John Steven Radakovitz, Stage IV

For at least a year, maybe longer I had been experiencing annoying pains in my lower back. The throbbing kept me up at night. I began sleeping on the floor, then the recliner, back to the bed, and then I would repeat this routine till dawn. I let this go on far too long. I finally made an appointment to see my doctor. I was given an x- ray. The doctor said it looks like bone spurs on my spine and prescribed physical therapy. None of this worked.

A few weeks later, I told my doctor I could hardly walk, was losing control of my bowels, and was dragging my left leg. He ordered a MRI on Feb 1, 2012, at 2:00pm. That same evening my wife and I, while at a grandson’s karate lesson, received a phone call from my health provider. ” Mr. Radakovitz ?” yes “We want you to drop what you’re doing and get in here to emergency RIGHT NOW! The person at the other end of the phone mentioned for the first time, the dreaded words “possibly CANCER and a risk of paralyzation.”

My wife and I drove in silence to the E.R. We were admitted faster than the speed of light. The preparations for surgery began. I was then transported via ambulance to the spinal surgery hospital. I wish I was able to console my wife. She was the one doing the consoling. In fact my wife literally moved into my hospital room. The surgery lasted 8 hours. A tumor attached to the L1 spine was removed and another tumor that was crushing my nerves was tediously worked on to relieve the pressure off the nerves. The surgeon elected not to chase after the remaining cancer for fear I would become paralyzed.

It was then that the surgeon realized the cancer was not going away by surgery alone. The incision was closed up, and I was sent to recovery. It was suspected that the cancer was melanoma. A few days later, Bingo! They were right. I was diagnosed with, hold on it’s a long one, “Stage IV, metastatic malignant melanoma of the central nervous system with unknown primary and Cuada equine nerve damage.”

I should say my support system is a 10. My wife of 47 years, sons, daughter in laws, grandchildren, and numerous friends are always available. The day we were to leave the hospital it was suggested that I organize my personal wishes. We were told perhaps I had a month to a year to live. When my wife and I got home from the hospital, we collapsed in a heap on the floor, holding each other and sobbed for what seemed like hours. My head was swirling with thoughts of me departing my love. I do remember blurting out between the sobs. “I just don’t want to go to a place where you won’t be there.”

My wife is a dedicated runner. Dilyn runs marathons and averages about 150 miles a month. That’s a lot of daily running. She should’ve been a drill instructor. I really can’t say enough about her. She goes to every appointment with me, does all the research, and has been the driving force behind our fight with this disease. Also, I give thanks to all the doctors that took part in my case, and to the doctors that are still monitoring my life with cancer.

My treatment plan of attack was laid out. It was to be 16 radiation treatments, followed by 6 weeks of chemo with the drug Temodar. Those familiar with Melanoma know that it’s a stubborn devil and does not give up easily to radiation or chemo. Never the less, we went through this. A few months later I went in for a PET scan to see the effects of the treatments. Stubborn tumor lit up, athough smaller. It was in a worst possible location, precariously close and clinging to my vitals. After Googling around, I saw an article on radiology surgery called cyber knife. This was discussed as a possible treatment option for my predicament. The cyber knife machine is a work of art. Its purpose is to go where no man wants to tread. It is used commonly on the brain, but it can be used on the spine for ultra precision maneuvers.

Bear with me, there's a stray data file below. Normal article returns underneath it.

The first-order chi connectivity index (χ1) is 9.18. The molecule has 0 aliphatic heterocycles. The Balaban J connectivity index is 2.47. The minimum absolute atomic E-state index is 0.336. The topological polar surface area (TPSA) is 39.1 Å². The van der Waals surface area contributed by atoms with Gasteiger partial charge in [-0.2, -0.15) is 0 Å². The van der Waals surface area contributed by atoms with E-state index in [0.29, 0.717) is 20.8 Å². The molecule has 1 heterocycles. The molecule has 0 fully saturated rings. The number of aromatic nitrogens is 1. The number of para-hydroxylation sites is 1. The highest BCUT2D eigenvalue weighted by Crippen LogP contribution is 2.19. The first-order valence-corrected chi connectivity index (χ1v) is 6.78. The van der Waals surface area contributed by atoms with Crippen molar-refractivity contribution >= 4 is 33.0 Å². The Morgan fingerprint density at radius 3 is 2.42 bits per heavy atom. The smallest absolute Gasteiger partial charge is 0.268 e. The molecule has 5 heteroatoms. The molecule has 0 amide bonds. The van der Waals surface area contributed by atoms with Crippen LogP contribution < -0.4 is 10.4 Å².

Enter my beautiful Drill Instructor. I had already quit the obvious bad habits, smoking and drinking. The remaining sleazy behavior was to be slowly curtailed. I was overweight, didn’t exercise, had poor eating habits, and my negative personality was widely known. While we waited for the PET scan results following the cyber knife surgery, the D.I. began to make her moves. She had already been a vegetarian for a number of years. I would be next to join the ranks. No meat, wow. No dairy, ugh. Organic only veggies delivered to our front porch. We located a holistic doctor and he balanced my PH. I had to drink alkaline water and begin a detox plan. I purchased a juice machine, installed a water purifier, got rid of household chemicals, and improved my surroundings. The D.I. has accumulated every book that was ever written on the subject of melanoma. “Johnny! Get your butt in here; it’s time for the gym.”

It’s 5am – Thirty minutes on the stair stepper. Breathe deep, yoga, meditate. Then repeat this again each day. I bought a Multipoo dog to take my mind off of myself. Cancer hates oxygen. It loves sugar and salt. Year one, PET scan results show cancer shrinking. I love my Drill Instructor. After almost 3 years, my oncologist took me from 90 day PET scans to 120 days. In May 2014, PET scan negative for recurrent malignancy. Oct 1, 2014, PET scan showed no uptake; it was basically negative. Dr. Quote “He is clinically doing well without sign of recurrent disease. PET/CT is still requested for surveillance.” I give thanks for my life every day. I now do pray. We thank the medical community. I thank the holistic community. I thank the organic farmers. I give thanks for the strong woman that is driving me on this journey. I thank Dr. Reddy here at Stanford for seeing me and my Drill Instructor (Dilyn) and our little dog Midge almost 3 years ago. As of Oct 1, 2014, I am now considered as having a “History of stage IV Melanoma of the CNS.” This news is very uplifting!